She recently secured a connection that will do a lot to help the workers in Norfolk County –with Catholic Community Services of York Region (CCSYR).

“They’re probably one of the biggest immigration settlement centers and welcome centers in Canada,” she said.


With financial support from CCSYR, Arnal Bennett’s organization, Norfolk Community in Action, now has an office in Simcoe. The centre is an information connection point for workers and their employers alike, offering supports such as language classes, seminars, information resources on a wide variety of topics (including mental health, workplace safety, the Seasonal Agricultural Worker Program (SAWP), etc.).


“Pretty much anything in all things immigration-related,” Arnal Bennett said.


Workers can also come to the centre to get connected with experts if they need more specialized support. These have been vetted to ensure – as much as is possible – that they’re a legitimate information source or service provider. “I’m not a consultant and I’m not a lawyer, but I like to make sure that (the workers) go into the right hands,” Arnal Bennett said.


The centre is also a resource to help people with things like finding housing and enrolling their kids in school once they become permanent residents. Arnal Bennett has even helped some people fit in socially. “There’s a lot of faith-based people from the Caribbean, and so they’re looking for a church … Some people are just looking for friendships too, just to make connections,” she said.


Besides workers coming to the centre to get information, the information will also go out to them directly from the centre, with the launch of a magazine and podcast, both called On the Farm.


The magazine will come out twice a year, in spring and at harvest, so the workers can get a copy as they start on the farm, and take one home with them. “Ultimately, the magazine is going to be geared to the workers; the men and women who come here and work on the field,” Arnal Bennett said.


It will include information articles from local experts (for instance, the first edition will include a piece from the OPP focused on road safety for bicycles and pedestrians), as well as a regular ‘Bunkstyles of the Rich and Famous’ feature, which will have tips and tricks for community living.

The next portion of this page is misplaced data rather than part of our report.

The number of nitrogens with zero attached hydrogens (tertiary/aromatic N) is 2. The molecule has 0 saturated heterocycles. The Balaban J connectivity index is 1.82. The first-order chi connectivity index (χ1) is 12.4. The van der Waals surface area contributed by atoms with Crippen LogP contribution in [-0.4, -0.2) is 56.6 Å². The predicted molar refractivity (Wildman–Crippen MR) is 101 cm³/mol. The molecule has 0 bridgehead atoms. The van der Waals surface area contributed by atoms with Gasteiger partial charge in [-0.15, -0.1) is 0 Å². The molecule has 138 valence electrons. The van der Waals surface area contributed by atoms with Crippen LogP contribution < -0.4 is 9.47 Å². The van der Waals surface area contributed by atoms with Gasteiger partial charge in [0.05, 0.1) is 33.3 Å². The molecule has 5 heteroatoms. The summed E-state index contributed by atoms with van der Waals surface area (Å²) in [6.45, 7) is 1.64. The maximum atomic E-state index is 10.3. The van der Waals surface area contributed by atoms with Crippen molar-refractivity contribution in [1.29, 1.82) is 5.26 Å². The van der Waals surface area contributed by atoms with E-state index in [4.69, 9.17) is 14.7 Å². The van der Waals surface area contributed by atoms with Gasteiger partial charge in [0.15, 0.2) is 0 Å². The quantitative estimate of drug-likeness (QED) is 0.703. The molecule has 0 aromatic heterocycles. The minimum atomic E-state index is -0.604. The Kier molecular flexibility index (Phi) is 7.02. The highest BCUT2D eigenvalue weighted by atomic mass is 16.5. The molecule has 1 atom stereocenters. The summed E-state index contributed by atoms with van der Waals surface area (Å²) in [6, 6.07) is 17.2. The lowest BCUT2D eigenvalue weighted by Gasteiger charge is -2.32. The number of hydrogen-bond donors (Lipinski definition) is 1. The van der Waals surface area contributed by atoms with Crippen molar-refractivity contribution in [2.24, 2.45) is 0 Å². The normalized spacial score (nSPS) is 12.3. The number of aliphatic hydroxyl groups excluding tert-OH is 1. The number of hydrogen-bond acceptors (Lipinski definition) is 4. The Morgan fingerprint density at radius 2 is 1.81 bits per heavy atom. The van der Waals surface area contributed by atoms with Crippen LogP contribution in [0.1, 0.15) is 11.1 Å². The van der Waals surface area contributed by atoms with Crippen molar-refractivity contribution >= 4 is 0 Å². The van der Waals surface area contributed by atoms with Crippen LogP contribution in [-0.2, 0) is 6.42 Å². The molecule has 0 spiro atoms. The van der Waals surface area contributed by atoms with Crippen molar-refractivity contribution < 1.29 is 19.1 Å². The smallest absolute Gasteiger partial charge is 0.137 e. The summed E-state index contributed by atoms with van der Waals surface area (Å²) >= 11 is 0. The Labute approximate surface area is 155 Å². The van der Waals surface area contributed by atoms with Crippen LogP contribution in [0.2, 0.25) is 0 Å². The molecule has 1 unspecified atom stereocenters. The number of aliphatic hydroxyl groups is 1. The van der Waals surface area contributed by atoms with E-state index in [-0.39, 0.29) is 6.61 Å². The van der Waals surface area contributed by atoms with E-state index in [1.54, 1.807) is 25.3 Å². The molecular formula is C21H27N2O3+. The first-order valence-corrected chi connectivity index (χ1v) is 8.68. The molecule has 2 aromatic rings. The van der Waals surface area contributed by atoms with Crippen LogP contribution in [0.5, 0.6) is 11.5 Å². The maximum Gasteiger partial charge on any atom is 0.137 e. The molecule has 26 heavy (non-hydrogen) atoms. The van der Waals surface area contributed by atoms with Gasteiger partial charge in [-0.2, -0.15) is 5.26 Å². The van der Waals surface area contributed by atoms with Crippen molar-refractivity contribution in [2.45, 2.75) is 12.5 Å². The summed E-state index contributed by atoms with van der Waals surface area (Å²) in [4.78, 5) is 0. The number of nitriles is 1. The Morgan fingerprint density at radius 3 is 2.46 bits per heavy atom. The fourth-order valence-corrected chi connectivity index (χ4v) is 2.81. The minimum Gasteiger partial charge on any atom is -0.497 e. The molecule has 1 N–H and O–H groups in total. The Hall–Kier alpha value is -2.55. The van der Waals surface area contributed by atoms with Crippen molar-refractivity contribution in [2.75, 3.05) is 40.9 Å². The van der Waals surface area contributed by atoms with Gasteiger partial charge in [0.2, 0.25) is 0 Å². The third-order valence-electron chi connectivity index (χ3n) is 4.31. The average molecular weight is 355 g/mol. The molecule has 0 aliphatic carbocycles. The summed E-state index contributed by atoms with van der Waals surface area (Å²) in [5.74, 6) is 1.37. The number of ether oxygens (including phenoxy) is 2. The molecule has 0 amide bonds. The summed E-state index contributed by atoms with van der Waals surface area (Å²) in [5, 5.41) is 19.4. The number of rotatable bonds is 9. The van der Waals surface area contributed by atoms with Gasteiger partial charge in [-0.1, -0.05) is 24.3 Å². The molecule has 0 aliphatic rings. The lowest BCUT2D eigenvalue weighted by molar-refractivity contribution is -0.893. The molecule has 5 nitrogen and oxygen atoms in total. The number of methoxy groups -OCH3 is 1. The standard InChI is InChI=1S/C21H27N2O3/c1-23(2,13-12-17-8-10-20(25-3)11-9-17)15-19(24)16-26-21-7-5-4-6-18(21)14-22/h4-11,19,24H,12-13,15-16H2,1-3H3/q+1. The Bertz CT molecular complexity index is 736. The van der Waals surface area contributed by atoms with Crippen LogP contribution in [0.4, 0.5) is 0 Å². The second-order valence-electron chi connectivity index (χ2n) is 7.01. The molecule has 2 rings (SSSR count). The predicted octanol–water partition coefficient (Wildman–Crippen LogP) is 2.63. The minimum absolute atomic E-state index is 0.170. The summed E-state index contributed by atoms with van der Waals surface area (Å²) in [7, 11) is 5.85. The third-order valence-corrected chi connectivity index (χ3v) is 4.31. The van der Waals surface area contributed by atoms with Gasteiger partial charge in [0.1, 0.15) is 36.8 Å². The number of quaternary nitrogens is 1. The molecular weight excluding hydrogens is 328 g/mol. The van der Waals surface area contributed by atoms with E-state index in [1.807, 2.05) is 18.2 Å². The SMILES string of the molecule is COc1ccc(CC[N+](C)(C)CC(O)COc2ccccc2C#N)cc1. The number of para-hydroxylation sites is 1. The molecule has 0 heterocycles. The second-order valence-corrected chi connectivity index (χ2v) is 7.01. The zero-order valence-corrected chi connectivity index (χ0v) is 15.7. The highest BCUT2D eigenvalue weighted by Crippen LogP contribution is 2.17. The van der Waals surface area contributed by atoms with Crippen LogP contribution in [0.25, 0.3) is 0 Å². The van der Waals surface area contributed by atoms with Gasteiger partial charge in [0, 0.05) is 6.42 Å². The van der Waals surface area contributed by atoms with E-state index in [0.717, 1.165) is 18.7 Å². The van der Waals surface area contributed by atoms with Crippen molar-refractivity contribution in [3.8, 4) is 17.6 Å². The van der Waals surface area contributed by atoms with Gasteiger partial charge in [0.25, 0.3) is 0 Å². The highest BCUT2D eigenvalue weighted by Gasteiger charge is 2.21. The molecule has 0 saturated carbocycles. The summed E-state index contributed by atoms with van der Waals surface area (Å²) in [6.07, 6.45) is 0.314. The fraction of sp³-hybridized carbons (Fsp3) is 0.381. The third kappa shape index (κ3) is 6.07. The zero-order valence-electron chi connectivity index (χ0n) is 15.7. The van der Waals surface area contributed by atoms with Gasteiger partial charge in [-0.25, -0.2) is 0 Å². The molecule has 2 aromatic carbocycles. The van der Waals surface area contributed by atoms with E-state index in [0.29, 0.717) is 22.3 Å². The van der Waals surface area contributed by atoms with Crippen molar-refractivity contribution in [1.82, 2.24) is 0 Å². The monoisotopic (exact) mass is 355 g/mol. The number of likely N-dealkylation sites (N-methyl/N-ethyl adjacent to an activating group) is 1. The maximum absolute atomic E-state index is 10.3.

“It’ll be a resource piece for them, but we’re also going to feature farm workers,” Arnal Bennett said. “There’s so much talent on our fields. Like, we have people who are singers and dancers and DJs and artists … It’s a great place to feature veteran workers, who have been coming here for years.”


She explained that the features will have the workers sharing a bit of their experiences in their respective work programs, and celebrating how it’s benefitted them. The workers may also be able to offer some advice for other farm workers who are new.


The podcast will start in March, and will run every other week. It, too, will be a place for workers to find information and inspiration.


Both the magazine and the podcast will be presented in English and Spanish.

Arnal Bennett hopes that as time goes on, the centre will not only prove to be a valuable resource for workers and their employers, but that it will have a greater impact beyond.


“We live in the garden of Ontario, and I believe we have a responsibility to set certain standards, and really set that bar for how we treat our farm workers and how we respect our farmers,” she said. “The workers need a voice, and sometimes farmers need support.”


For more information about the magazine or the centre, email Arnal Bennett at